The membership of the Khaksar Tehreek was over 4 million. In 1942, The Eastern Times reported:

“He [Mashraqi] asserted that 40 lakh [four million] persons had joined his movement and they carried the red badge on their shoulders.”[1].

The veteran journalist Syed Shabbir Hussain wrote in his book titledKashmir Aur Allama Mashriqi:

“In the span of 17 years, four million people showed their inclination towards this movement”.[2].

On 4 October 1939 after the commencement of the Second World War, Mashriqui, who was then in Lucknow jail, offered to increase the size of the organization to help with the war effort. He offered a force of 30,000 well drilled soldiers for the internal defense of India, 10,000 for the police, and 10,000 to provide help for Turkey or to fight on European soil. His offer was not accepted.

Mashraqi was released from Vellore Jail on January 19, 1942, but his movements were restricted to Madras Presidency.[3] He remained interned until December 28, 1942.[4] Mashraqi arrived in New Delhi on January 2, 1942.[5]

Allama Mashriqi disbanded the Khaksar Tehrik on July 4, 1947.[6]

Khaksar Tehrik was revived after the death of Allama Mashriqi. It operates in different parts of Pakistan.

After the creation of Pakistan, Allama Mashriqi founded the Islam League. This organization was started in October 1947.[7]


His grandson, Mr.Nasim Yousaf, has authored several books. His works include:

  • Allama Mashriqi & Dr. Akhtar Hameed Khan: Two Legends of Pakistan ISBN 1-4010-9097-4
  • Pakistan's Freedom and Allama Mashriqi: Statements, Letters, Chronology of Khaksar Tehrik (Movement), Period: Mashriqi's Birth to 1947 ISBN 0-9760333-4-8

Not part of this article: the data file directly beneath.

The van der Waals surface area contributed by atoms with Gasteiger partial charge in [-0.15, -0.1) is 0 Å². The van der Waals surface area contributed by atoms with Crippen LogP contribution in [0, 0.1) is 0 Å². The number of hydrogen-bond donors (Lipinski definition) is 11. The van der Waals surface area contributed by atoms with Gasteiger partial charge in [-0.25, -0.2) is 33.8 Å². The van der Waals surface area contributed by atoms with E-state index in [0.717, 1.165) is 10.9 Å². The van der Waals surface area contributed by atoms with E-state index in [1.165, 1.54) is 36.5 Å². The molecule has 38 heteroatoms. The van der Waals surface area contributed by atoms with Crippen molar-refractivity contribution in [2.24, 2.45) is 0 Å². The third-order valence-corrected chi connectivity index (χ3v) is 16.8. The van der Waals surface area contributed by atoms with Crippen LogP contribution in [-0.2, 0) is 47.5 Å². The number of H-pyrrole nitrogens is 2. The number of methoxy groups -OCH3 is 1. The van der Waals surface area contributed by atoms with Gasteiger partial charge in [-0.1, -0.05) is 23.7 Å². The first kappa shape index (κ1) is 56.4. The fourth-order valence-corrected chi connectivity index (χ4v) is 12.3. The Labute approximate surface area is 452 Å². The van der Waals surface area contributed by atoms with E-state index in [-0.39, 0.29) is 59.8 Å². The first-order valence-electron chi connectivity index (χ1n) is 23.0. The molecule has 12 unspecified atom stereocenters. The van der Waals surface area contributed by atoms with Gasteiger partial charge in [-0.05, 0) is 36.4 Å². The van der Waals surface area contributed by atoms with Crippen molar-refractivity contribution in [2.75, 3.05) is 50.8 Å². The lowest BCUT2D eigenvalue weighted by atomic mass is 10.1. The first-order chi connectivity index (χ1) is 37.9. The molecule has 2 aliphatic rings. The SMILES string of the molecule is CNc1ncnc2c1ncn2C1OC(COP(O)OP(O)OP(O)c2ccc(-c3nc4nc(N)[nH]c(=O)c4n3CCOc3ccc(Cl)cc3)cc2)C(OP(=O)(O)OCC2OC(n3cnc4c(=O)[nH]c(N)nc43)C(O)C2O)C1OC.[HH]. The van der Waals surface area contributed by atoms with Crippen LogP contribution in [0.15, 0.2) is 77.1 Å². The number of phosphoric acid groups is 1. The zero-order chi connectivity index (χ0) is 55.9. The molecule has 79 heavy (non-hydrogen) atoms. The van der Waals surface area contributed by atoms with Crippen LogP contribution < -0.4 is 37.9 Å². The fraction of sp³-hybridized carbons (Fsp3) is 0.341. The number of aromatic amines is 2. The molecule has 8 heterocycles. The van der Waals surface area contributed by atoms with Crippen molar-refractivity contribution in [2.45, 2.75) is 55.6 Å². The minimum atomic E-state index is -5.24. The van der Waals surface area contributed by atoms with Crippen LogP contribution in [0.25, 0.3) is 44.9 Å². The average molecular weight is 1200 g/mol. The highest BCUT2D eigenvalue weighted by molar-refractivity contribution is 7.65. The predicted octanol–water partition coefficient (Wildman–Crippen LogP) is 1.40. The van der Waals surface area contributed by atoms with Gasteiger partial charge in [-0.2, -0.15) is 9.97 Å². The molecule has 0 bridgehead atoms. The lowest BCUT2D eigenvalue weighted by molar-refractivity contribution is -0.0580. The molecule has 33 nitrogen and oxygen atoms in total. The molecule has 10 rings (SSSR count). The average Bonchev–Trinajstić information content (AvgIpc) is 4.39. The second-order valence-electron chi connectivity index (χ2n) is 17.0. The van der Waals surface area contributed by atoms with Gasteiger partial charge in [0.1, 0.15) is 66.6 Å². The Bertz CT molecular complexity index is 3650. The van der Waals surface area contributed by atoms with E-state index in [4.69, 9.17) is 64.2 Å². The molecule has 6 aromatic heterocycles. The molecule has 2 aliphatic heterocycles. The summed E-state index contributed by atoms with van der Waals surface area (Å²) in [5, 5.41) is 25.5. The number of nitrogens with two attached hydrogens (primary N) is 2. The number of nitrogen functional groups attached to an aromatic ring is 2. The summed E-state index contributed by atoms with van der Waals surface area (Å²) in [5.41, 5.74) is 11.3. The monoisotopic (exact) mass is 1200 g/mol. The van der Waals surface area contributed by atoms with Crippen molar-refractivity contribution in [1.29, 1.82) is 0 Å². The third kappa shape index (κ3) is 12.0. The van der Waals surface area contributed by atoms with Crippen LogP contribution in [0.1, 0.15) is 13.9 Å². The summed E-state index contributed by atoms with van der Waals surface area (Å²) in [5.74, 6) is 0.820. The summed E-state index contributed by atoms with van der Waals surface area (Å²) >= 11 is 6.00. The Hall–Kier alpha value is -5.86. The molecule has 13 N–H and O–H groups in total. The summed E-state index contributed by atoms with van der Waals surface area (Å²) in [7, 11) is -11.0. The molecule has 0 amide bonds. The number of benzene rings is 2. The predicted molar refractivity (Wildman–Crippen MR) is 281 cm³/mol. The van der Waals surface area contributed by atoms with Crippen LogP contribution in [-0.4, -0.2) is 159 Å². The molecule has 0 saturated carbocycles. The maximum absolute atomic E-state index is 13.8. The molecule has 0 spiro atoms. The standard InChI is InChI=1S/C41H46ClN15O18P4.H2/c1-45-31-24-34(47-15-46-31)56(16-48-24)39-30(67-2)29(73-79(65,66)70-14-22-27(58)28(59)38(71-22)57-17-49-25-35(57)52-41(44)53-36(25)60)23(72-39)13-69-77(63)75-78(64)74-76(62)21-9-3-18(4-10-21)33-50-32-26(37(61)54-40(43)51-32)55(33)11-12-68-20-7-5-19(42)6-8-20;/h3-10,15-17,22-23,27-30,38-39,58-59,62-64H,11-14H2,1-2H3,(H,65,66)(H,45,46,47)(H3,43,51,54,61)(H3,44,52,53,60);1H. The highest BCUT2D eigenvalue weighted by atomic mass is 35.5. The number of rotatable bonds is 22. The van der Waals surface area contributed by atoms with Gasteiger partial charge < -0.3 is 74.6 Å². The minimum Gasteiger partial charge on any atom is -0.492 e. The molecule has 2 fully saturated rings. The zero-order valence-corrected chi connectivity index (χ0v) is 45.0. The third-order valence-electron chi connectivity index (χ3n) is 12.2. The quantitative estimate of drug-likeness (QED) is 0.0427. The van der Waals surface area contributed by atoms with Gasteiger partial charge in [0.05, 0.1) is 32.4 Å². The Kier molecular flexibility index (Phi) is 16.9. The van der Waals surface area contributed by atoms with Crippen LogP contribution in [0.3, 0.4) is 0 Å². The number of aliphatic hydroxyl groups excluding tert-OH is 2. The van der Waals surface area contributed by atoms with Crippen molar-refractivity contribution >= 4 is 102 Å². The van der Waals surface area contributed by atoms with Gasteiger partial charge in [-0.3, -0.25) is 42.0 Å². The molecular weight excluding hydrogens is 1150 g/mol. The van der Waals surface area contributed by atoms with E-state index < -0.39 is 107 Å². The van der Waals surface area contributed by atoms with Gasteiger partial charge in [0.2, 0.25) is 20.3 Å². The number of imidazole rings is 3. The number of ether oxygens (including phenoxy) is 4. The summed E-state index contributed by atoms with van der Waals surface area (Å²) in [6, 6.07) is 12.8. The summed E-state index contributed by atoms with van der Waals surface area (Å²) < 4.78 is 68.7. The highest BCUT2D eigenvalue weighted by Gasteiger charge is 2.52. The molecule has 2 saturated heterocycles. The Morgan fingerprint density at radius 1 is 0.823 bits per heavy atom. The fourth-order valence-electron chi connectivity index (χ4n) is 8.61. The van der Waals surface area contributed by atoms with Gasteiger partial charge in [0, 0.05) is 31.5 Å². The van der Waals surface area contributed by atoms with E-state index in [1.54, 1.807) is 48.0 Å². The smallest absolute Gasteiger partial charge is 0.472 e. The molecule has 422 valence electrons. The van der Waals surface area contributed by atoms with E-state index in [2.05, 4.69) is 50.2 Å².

• Pakistan's Birth & Allama Mashraqi: Chronology & Statements, Period: 1947- 1963 ISBN 0-9760333-0-5

The Constitution of Free India, 1946 A.C.

In 1945, Allama Inayatullah Khan Al-Mashriqi, founder of the Khaksar Tehreek, published "The Constitution of Free India, 1946 A.C." Also known as the Mashriqi Constitution or Khaksar Constitution, the document was created in order to prevent the partition of India.

  • "The Constitution of Free India, 1946 A.C"[8]


  • Paper at New York Conference on Asian Studies (NYCAS),October 26-27, 2007:"Freedom of British India through the Lens of the Khaskar Movement"[9]
  • Slide show presented at New York Conference on Asian Studies (NYCAS),October 26-27, 2007: "Khaksar Movement in Pictures" (powerpoint)[9]
  • "Behind the 1940-41 Ban on the Khaksar Tehrik"[9]
  • "The Khaksar Martyrs of March 19, 1940"[9]
  • "Pakistan Resolution and the Massacre of the Khaksars"[10]
  • "The Khaksar Tehrik"[11]

Books by other authors include:

  • Syed Shabbir Hussain, Al-Mashriqi: The Disowned Genius.
  • Khaksar Sher Zaman, Khaksar Tehrik Ki Jiddo Juhad Vols 1-3.
  • Muhammad Azmatullah Bhatti, Al-Mashraqi
  • Rasheed Nisar, Al-Mashriqi
  • Muhammad Ali Faraq, Angrez Sir Sikandar aur Khaksar Tehreek


  1. ^ The Eastern Times, Lahore November 01, 1942.
  2. ^ Syed Shabbir Hussain."Kashmir Aur Allama Mashriqi". Published in 1994 (Pakistan), page 18.
  3. ^ Nasim Yousaf.Pakistan's Freedom and Allama Mashriqi: Statements, Letters, Chronology of Khaksar Tehrik (Movement), Period: Mashriqi's Birth to 1947, page 232
  4. ^ Nasim Yousaf.Pakistan's Freedom and Allama Mashriqi: Statements, Letters, Chronology of Khaksar Tehrik (Movement), Period: Mashriqi's Birth to 1947, page 251
  5. ^ Syed Shabbir Hussain, Al-Mashriqi: The Disowned Genius, 1991, page 180, Publisher: Jang Publisher, Lahore, Pakistan.
  6. ^ Nasim Yousaf.Allama Mashriqi & Dr. Akhtar Hameed Khan: Two Legends of Pakistan,page 57.
  7. ^ Allama Mashriqi's public address in Lyallpur (now Faisalabad) on November 21, 1949 under the auspices of the Islam League.
  8. ^ Allama Mashraqi
  9. ^ a b c d Allama Mashraqi
  10. ^ Pakistan News PakTribune.Com
  11. ^

External links